As an influencer, have you had the opportunity to partner with any brands and any collaborations to date?
I mostly partnered up with other influencers, local influencers, other motivational speakers, people that write books, other preachers. Sometimes they invite me to come speak at their church. I was supposed to do a week of preaching in Harlem before COVID happened and then that canceled. I’ve also been working with local politicians, like city Councilman. I was working with the Brooklyn Borough President. I’ve worked with Mayor de Blasio before, but all that slowed down because of COVID.
In regards to brands, if the brand aligns with what I’m doing, then yes I’ll work with them. If not, then I don’t really work with them. Some brand’s like, “Okay, wear our brand, but you have to pay for it and we’ll give you a discount off.” Those I’m not really interested in it. You’re just trying to get me to spend money because you’re just giving me a coupon and I’m giving you free advertisement.
Who are some people or some resources that have influenced you along your journey?
On my wall, in my home and in the wall in my studio, I have a picture of Malcolm X, Martin Luther King, Nelson Mandela, and Obama sitting drinking coffee. And I’m like, what makes these men great was their mind. I had a sermon one time where I said, “Try to fight your wars above the shoulders, not below,” because below is when you get physical. Above the shoulders is all mental. And I respect those men for their intellect. When I was younger, I was more physical but as I got older, I started to weaponize my mind instead of my fist. And it got me way further in life, in general. In regards to people close to me, I’ll say my parents, my mother, my father, I draw inspiration from them.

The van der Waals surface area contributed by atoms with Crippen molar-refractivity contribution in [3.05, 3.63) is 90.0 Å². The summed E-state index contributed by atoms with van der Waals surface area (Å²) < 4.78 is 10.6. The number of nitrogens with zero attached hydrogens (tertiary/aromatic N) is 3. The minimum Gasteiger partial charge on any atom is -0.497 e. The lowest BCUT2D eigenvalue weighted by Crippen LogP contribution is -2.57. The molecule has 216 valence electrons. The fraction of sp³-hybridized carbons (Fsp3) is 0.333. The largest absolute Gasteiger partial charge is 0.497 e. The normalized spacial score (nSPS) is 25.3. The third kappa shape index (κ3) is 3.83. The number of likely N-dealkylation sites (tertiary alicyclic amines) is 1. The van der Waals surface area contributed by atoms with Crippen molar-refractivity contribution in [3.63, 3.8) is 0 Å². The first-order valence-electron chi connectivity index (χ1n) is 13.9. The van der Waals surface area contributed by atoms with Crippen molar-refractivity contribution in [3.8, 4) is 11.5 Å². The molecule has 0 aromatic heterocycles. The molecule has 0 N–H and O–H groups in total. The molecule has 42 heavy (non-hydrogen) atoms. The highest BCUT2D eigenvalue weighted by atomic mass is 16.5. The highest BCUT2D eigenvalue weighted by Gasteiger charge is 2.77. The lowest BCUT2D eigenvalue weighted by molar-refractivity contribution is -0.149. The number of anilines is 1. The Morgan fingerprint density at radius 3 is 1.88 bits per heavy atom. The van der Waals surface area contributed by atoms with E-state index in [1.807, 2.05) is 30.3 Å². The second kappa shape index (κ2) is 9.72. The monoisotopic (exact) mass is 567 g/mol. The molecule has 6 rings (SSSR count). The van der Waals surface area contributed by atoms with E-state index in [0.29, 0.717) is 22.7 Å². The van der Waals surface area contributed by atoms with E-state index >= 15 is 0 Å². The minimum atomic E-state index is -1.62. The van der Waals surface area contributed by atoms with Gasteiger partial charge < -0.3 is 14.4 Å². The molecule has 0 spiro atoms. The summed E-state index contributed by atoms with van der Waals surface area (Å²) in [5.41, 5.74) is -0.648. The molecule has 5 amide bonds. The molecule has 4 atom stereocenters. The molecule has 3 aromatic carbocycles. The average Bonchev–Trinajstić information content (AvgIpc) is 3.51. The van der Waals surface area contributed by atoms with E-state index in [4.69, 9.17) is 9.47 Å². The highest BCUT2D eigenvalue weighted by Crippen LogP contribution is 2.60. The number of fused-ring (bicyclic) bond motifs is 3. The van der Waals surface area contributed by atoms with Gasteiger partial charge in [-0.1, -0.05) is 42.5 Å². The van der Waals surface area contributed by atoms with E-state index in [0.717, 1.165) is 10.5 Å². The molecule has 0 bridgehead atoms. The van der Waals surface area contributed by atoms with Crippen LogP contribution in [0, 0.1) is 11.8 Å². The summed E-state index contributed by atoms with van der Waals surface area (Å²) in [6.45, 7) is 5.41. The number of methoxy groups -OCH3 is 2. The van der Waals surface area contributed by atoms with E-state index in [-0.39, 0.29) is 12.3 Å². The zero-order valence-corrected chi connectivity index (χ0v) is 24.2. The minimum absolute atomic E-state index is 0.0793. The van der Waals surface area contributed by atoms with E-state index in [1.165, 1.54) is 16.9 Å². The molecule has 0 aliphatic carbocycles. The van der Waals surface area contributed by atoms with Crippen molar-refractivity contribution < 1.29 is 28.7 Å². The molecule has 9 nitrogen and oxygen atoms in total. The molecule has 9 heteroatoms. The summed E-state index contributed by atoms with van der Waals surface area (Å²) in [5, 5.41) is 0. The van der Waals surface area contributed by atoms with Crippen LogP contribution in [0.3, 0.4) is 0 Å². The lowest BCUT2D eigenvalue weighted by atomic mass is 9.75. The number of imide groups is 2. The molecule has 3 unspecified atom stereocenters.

I draw inspiration from people that came from the same neighborhood as myself. People from Brooklyn that’s doing big things. Individuals like Michael Jordan, he was from Brooklyn, Spike Lee, even some individuals, I might not like their politics, but I respect their grind. Even Donald Trump, I might not like his politics, but to see the things that he was able to accomplish, I respect it. I was watching his documentary on Netflix on how he was able to build on what his father Fred Trump did. So that was inspirational. Even Obama, and some local people that I know as well, I like to read up on bios, I might spend two, three, four hours just on a Wikipedia. Wikipedia, you get lost on that, you clip on one person, you go to another person, another person, another person.
There’s a guy, I don’t know if you’ve ever heard of him. He’s a former NASA astronaut, but he also wants to medical school, he also have a degree in engineering. He’s an army veteran, ex Navy SEAL and all these other things. And I read his story through this other NASA astronaut and then I actually connected with him through LinkedIn, and then he shared his story with me and I speak to him every now and then too. So regular people that was able to achieve great things just because they were persistent and they didn’t give up.
Note: Influencer Spotlight interviews are edited for time and clarity.
Andrew is the Head of Client Services for Intellifluence and has a background in communications. He is committed to helping brands get the most out of their campaigns and is the co-host of the Influencer Spotlight series.